? The asylum statute is broader in scope. Specifically, it protects the alien from persecution on the basis of five grounds (i.e., race, religion, political opinion, membership in a particular social group, or nationality).
? In persecution waivers, the Department of State may issue an unfavorable determination on foreign policy or program considerations even if the exchange visitor has established that he or she would be persecuted.
? A grant of asylum has the same effect as a grant of a persecution waiver. The alien will not be required to return to his or her home country if he or she is granted asylum and he or she can adjust to permanent residence through special adjustment procedures applicable to asylees.
Based on the foregoing reasons, FMGs generally have only two meaningful waiver options: an Interested Government Agency Waiver (IGA Waiver) or an exceptional hardship waiver.
The Exceptional Hardship Waiver
A Waiver of the foreign residence requirement may be obtained if the exchange visitor’s departure from the United States would impose exceptional hardship on the alien’s U.S. citizen or permanent resident spouse or child. Note that waiver applications based on hardship to a U.S. citizen or permanent resident spouse are among the most complex and demanding immigration-related applications.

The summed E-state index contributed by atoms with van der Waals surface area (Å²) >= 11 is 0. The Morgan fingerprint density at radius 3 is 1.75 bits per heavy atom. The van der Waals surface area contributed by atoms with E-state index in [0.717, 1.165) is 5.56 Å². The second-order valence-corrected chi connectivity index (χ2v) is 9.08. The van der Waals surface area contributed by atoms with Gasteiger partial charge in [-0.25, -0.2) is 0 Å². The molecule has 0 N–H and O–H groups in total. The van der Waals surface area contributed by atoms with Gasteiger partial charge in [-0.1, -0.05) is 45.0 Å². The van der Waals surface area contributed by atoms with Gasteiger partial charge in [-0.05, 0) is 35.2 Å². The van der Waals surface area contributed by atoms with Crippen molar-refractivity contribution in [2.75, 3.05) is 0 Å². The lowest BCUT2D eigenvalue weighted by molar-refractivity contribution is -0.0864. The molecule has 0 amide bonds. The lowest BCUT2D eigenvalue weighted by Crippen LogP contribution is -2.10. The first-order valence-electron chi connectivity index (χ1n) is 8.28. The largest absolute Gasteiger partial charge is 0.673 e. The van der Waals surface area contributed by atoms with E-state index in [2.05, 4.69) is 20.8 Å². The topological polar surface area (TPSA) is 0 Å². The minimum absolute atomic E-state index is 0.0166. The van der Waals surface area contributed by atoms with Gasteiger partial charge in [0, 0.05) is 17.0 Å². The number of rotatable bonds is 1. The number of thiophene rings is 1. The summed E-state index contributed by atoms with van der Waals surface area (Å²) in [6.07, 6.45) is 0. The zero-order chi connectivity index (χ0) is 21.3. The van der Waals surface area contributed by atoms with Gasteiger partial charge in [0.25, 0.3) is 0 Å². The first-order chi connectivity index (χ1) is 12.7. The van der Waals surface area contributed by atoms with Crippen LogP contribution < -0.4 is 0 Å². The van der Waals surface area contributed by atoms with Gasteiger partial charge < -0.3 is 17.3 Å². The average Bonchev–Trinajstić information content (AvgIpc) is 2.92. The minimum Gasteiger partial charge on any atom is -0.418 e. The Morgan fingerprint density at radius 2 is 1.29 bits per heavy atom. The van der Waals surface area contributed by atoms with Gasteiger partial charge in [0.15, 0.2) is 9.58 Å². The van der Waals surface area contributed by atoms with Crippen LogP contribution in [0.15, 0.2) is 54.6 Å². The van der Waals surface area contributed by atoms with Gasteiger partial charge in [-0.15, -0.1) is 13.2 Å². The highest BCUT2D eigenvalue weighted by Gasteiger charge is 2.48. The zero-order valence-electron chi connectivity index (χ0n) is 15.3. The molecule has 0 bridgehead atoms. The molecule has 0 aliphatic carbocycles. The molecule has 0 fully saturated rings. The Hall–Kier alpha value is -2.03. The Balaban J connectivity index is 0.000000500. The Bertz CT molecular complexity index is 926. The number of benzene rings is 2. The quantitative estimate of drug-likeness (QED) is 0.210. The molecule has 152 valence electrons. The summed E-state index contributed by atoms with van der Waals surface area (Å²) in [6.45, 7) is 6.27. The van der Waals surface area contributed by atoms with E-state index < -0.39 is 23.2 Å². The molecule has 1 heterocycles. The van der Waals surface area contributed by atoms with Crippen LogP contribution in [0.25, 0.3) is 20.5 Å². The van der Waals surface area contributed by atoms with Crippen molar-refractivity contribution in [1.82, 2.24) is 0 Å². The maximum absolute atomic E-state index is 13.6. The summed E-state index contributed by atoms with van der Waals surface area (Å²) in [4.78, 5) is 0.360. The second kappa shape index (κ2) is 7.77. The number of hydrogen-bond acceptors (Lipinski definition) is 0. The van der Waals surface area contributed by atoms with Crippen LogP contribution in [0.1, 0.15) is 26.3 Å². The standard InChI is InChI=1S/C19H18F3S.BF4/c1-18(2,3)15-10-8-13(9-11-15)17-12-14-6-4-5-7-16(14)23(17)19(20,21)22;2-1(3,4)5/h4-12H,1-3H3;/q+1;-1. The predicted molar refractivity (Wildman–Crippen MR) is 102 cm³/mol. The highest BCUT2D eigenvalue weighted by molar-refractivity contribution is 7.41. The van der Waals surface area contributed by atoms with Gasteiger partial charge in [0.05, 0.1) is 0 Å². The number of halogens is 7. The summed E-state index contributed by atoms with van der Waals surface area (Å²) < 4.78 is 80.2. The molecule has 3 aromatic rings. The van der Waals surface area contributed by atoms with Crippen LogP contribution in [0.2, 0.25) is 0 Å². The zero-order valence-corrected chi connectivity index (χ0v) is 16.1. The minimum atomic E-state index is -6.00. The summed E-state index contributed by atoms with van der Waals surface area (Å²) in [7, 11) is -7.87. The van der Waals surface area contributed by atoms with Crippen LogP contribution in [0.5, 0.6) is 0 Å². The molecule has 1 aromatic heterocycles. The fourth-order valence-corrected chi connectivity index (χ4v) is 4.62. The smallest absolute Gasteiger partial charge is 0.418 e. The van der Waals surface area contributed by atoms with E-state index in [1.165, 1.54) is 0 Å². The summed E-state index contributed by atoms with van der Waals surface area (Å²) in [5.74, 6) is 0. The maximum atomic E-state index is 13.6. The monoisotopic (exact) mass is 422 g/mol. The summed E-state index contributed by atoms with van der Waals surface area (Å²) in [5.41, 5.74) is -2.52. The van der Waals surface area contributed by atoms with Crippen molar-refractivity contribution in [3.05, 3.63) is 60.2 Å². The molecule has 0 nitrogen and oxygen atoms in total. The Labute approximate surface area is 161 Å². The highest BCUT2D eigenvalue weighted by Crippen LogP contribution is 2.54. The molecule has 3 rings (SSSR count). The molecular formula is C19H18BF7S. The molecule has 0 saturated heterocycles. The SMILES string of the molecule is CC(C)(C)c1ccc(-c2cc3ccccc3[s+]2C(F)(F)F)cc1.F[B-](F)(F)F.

All hardship cases involve two considerations:
1. The hardships if family members accompany the alien to the home country;
2. The hardships if family members do not accompany the exchange visitor to the home country.
As a result, all hardship applications must be argued in the alternative, addressing both considerations. A waiver applicant must establish that exceptional hardship would be imposed on a U.S. citizen or lawful permanent resident spouse or child by enforcement of the foreign residence requirement in both circumstances. Applications are often denied or delayed because one of these considerations is not addressed or documented.